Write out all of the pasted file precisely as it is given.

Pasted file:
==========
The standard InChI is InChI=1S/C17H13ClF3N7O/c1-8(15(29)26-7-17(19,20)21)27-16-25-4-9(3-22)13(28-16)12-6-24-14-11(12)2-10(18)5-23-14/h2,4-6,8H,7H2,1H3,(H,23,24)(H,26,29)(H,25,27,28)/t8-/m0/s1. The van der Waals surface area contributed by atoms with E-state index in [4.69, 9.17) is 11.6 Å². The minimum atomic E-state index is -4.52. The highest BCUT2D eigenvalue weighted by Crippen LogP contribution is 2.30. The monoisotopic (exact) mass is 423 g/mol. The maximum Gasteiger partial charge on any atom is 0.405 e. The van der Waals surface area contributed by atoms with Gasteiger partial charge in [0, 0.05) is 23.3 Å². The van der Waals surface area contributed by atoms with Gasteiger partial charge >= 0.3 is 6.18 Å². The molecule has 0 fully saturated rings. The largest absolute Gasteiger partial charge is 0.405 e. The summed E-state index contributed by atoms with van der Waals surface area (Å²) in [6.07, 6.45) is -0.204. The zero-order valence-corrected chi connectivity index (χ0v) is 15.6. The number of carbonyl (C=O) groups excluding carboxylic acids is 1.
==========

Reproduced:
The standard InChI is InChI=1S/C17H13ClF3N7O/c1-8(15(29)26-7-17(19,20)21)27-16-25-4-9(3-22)13(28-16)12-6-24-14-11(12)2-10(18)5-23-14/h2,4-6,8H,7H2,1H3,(H,23,24)(H,26,29)(H,25,27,28)/t8-/m0/s1. The van der Waals surface area contributed by atoms with E-state index in [4.69, 9.17) is 11.6 Å². The minimum atomic E-state index is -4.52. The highest BCUT2D eigenvalue weighted by Crippen LogP contribution is 2.30. The monoisotopic (exact) mass is 423 g/mol. The maximum Gasteiger partial charge on any atom is 0.405 e. The van der Waals surface area contributed by atoms with Gasteiger partial charge in [0, 0.05) is 23.3 Å². The van der Waals surface area contributed by atoms with Gasteiger partial charge >= 0.3 is 6.18 Å². The molecule has 0 fully saturated rings. The largest absolute Gasteiger partial charge is 0.405 e. The summed E-state index contributed by atoms with van der Waals surface area (Å²) in [6.07, 6.45) is -0.204. The zero-order valence-corrected chi connectivity index (χ0v) is 15.6. The number of carbonyl (C=O) groups excluding carboxylic acids is 1.